Colorado mountains

Effects of environmental spatial variation in structuring ammonia-oxidizing microbial communities in arid grassland

Poster Number: 
Presenter/Primary Author: 
Paul Brewer
David Augustine
Joseph von Fischer

The enormous biodiversity of soil microbial communities is likely caused, in part, by a similar diversity of soil microhabitats.  Understanding how the environmental properties that create diverse microbial habitats affect microbial community communities is necessary to predict responses of biogeochemistry to environmental perturbations. Nitrifying microbes play a key role in transforming bioavailable nitrogen and ammonia-oxidizing archaea (AOA) often dominate ammonia-oxidizing bacteria (AOB) in soil communities. While diversity studies have characterized the phylogenies of these functional groups, the niche-space and relative importance of nitrifier taxa is not well understood.

We chose a study ecosystem, the Colorado shortgrass steppe, where soil resources and environmental properties are strongly patterned by a plant-interspace spatial structure, creating well-defined soil microhabitats.  We investigated the composition of AOA communities across this structure and related gradients of inorganic nitrogen to determine how small-scale environmental variation affects microbial diversity.   We sampled vegetated soils (grass hummocks) and bare interspace soils, and measured soil properties (pH, moisture) and inorganic nitrogen concentrations (NH4+ and NO3-).  We built clone libraries (n=203) of AOA communities using the A subunit of the ammonia mono-oxygenase gene (amoA) and analyzed their compositions phylogenetically and with multivariate statistics.   

The vegetated soils contained 23% higher NH4+ (p<0.0001) than interspace, while the interspace soils contained 11% higher NO3- (p<0.001).  Vegetated soils contained greater total inorganic nitrogen (p<0.0001) and 13% greater moisture (p<0.0001) but there was no difference in pH. Insertion of our amoA clone sequences into a recently published phylogeny separated them into seven established Nitrososphaera subclusters.  Differences in diversity were primarily related to variations in NH4+ concentration found across the plant-interspace patterns. Sequences falling into Nitrososphaera subcluster 3.2 (19% of total sequences), were found to be highly correlated with very low NH4+ concentrations, while sequences in Nitrososphaera subcluster 3.1 (36% of total sequences) were highly correlated with high NH4+ soils.  Disaggregation of taxa to specific operational taxonomic units (97% identification) revealed even stronger correlations to microhabitat.  These relationships are also supported by principal components analyses. The robust correlation of the dominant archaeal nitrifiers with NH4+ levels indicates that these lineages may have niches defined along the primary soil structuring elements of this ecosystem, the plant-interspace structure.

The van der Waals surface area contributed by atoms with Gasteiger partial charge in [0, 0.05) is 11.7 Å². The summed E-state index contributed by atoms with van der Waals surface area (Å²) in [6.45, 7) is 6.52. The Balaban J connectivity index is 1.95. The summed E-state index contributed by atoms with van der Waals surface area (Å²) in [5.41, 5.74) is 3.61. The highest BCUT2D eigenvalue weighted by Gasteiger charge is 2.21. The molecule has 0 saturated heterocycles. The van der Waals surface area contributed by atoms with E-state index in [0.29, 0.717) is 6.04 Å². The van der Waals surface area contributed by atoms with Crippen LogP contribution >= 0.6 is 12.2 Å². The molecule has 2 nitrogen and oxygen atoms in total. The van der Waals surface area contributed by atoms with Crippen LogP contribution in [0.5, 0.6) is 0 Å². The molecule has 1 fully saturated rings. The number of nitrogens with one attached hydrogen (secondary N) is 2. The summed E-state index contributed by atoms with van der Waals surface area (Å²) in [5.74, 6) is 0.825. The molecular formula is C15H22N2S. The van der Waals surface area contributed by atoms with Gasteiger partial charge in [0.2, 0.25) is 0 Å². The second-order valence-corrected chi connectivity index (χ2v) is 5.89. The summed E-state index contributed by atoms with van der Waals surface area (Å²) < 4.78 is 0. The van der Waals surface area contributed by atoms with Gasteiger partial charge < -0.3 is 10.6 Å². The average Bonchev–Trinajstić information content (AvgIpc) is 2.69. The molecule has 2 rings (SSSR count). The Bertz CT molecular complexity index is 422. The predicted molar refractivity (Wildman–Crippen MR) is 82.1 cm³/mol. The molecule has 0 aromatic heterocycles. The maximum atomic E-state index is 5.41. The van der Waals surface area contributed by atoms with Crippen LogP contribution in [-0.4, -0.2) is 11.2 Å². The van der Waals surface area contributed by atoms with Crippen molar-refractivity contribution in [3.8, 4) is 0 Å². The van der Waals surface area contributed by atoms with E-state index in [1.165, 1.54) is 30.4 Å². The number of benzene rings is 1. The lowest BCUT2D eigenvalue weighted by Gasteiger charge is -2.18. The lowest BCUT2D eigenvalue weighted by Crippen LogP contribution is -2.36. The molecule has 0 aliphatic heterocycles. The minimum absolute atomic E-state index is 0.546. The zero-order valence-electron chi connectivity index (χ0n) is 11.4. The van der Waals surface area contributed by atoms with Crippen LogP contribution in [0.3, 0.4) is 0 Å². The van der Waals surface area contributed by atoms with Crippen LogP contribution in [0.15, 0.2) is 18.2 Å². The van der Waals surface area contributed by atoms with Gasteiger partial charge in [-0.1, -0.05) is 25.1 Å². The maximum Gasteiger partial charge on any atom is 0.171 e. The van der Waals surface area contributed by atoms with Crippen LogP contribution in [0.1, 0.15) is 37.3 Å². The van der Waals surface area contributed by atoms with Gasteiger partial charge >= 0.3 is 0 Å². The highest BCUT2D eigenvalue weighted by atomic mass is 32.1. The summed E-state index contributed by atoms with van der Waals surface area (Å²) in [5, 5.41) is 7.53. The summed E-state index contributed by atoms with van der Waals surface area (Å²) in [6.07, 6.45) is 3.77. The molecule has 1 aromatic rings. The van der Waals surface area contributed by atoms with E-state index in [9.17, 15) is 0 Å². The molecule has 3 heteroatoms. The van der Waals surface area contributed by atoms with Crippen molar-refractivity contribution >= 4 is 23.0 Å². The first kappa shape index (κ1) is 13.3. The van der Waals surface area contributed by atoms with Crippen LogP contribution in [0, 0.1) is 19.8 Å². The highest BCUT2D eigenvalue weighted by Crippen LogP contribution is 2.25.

This work has important implications for our understanding of microbial niches and their potential effects on nutrient cycling.  It shows that archaeal communities can be structured by environmental properties and resource availability at small-scale.

Student Poster: 

Background Photo by: Nicole Hansen - Jornada (JRN) LTER